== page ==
I've been writing lately, but I'm just keeping busy. I've lost much of my former interest in the Human Condition. It exists, it sucks, it can't be changed, there are no alternatives to it, so I've got to live within it. And that's all there is. I can't help thinking about this stuff today as I complete my 61st year on this planet.
I see stuff here and there, little islands of sanity in a sea of cluelessness, which don't give me hope but do reflect my own views. Not that I require outside validation—I don't. It's simply nice to see that not all human beings are utterly hopeless. It's nice not to feel so lonely. I'll mention two items today.
The first appeared in the New York Times (of all places!). It's a review of Thomas Piketty's new book Capital In The Twenty-First Century. Piketty, along with Emmanuel Saez of U.C. Berkeley, does important research in wealth & income inequality. Like me, Piketty believes that the existence of elites and pronounced social stratification are inevitable outcomes in human societies. He wouldn't put it that way, perhaps, but that's what he's saying.
His most startling news is that the belief that inequality will eventually stabilize and subside on its own, a long-held tenet of free market capitalism, is wrong.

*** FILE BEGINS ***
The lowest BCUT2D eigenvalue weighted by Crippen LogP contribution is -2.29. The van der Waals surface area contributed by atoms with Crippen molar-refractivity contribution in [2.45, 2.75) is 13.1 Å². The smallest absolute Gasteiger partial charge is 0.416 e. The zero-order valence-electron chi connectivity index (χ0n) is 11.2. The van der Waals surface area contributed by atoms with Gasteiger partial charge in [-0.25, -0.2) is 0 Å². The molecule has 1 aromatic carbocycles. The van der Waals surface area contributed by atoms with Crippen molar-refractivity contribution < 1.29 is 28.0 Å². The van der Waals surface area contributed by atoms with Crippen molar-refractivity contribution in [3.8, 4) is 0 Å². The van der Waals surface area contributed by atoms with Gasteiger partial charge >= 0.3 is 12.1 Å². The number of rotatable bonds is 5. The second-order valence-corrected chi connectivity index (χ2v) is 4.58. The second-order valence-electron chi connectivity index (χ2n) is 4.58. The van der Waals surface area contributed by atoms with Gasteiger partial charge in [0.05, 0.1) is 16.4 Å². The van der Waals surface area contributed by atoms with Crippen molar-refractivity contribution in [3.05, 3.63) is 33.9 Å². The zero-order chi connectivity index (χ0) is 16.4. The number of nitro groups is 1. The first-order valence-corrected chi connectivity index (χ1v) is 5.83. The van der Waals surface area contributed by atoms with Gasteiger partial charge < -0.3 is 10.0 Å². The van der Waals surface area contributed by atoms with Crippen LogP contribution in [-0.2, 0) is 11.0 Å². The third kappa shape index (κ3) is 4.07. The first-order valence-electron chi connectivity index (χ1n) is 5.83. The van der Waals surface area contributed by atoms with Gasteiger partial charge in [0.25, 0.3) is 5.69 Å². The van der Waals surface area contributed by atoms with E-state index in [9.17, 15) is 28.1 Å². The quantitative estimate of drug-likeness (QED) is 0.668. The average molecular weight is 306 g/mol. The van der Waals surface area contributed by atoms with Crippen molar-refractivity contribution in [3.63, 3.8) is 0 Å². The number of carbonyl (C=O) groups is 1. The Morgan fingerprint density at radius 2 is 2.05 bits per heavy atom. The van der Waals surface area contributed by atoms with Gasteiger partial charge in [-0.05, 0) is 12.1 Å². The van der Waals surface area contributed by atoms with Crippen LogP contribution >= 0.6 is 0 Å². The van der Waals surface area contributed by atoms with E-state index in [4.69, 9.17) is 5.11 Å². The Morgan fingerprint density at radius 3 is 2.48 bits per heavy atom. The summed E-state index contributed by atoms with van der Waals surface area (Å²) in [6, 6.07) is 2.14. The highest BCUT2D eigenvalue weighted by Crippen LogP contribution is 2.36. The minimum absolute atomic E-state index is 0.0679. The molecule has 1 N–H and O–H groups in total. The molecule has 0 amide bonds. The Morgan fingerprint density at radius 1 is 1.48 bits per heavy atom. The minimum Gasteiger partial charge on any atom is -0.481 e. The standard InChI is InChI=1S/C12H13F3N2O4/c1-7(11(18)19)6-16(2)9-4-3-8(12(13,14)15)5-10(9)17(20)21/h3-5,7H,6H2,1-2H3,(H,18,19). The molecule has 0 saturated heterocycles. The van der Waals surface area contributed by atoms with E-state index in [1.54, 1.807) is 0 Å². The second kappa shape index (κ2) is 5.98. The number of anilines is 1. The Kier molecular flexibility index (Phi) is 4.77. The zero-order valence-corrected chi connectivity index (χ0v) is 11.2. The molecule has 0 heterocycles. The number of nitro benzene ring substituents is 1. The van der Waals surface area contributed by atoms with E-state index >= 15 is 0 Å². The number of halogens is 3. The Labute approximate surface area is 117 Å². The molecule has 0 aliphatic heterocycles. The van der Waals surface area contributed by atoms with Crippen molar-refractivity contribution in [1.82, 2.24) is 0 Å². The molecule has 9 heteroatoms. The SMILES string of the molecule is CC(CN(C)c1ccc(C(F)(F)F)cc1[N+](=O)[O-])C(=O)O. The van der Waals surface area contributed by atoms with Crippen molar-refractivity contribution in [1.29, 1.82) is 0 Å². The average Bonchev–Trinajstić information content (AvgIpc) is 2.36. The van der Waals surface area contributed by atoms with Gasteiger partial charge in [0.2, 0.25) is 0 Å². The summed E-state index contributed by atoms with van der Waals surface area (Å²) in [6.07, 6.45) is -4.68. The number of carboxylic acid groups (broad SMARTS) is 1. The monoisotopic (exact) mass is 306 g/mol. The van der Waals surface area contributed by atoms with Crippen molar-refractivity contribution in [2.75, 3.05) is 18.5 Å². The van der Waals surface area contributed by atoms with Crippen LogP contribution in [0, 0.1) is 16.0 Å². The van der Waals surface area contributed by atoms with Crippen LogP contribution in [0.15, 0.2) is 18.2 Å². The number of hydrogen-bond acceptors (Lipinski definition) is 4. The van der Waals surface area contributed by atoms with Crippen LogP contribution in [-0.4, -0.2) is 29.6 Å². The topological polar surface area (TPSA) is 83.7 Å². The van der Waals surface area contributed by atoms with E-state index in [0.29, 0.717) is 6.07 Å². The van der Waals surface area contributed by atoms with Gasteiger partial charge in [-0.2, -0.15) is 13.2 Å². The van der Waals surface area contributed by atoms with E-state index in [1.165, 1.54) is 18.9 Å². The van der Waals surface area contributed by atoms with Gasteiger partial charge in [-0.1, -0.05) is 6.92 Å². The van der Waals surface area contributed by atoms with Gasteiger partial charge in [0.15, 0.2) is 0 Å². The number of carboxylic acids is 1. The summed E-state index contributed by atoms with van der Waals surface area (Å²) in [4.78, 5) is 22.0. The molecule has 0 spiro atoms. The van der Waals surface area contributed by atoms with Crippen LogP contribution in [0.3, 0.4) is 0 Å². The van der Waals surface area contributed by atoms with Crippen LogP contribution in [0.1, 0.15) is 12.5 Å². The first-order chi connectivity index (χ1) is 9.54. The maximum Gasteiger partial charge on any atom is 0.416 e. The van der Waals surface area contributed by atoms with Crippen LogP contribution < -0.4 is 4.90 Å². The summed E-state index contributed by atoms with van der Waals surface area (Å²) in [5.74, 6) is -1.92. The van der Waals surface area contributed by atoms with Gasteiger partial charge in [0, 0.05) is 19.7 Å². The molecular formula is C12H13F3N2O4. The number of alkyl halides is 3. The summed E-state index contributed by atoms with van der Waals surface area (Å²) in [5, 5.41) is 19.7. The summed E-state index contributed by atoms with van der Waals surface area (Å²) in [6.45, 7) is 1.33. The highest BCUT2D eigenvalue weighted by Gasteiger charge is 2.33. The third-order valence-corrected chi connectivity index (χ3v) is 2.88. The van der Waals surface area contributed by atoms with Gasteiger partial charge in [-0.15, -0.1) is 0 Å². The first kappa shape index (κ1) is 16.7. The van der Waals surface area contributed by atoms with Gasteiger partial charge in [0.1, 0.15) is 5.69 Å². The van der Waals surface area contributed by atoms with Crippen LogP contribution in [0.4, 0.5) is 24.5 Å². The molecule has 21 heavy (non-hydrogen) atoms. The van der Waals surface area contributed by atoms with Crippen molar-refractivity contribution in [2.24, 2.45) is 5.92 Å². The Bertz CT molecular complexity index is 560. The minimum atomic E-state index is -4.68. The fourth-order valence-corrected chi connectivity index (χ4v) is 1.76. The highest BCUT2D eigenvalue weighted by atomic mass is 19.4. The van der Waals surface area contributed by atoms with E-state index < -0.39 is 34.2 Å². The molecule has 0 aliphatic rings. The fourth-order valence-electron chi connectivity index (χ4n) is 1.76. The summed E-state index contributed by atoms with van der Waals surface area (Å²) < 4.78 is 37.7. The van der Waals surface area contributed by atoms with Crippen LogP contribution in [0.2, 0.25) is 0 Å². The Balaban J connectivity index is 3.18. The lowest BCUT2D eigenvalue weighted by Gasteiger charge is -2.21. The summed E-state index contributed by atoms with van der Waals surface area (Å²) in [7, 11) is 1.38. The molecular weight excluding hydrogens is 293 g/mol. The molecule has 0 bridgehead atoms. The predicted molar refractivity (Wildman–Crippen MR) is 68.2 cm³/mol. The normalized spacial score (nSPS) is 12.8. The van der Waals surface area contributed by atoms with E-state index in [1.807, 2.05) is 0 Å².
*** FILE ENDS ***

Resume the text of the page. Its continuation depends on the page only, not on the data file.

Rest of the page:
Rather, the economic forces concentrating more and more wealth into the hands of the fortunate few are almost sure to prevail for a very long time.
It is possible to slow, or even reverse, the trend, if political leaders like President Obama, who proposed that income inequality was the “defining challenge of our time,” really push.
“Political action can make this go in the other direction,” Professor Piketty told me. But he also adds that history does not offer much hope that political action will, in fact, turn the tide: “Universal suffrage and democratic institutions have not been enough to make the system react.”
This stuff is beautiful to read from someone who isn't me. I strongly recommend that you read the review, if you are interested, although I understand that >99.99% of humans are not interested, including many readers of DOTE.
The second item comes from an interview with former environmental activist Paul Kingsnorth. I wrote approvingly about him a few years ago, and he's progressing very nicely. Check this out. Remember, this is the U.K.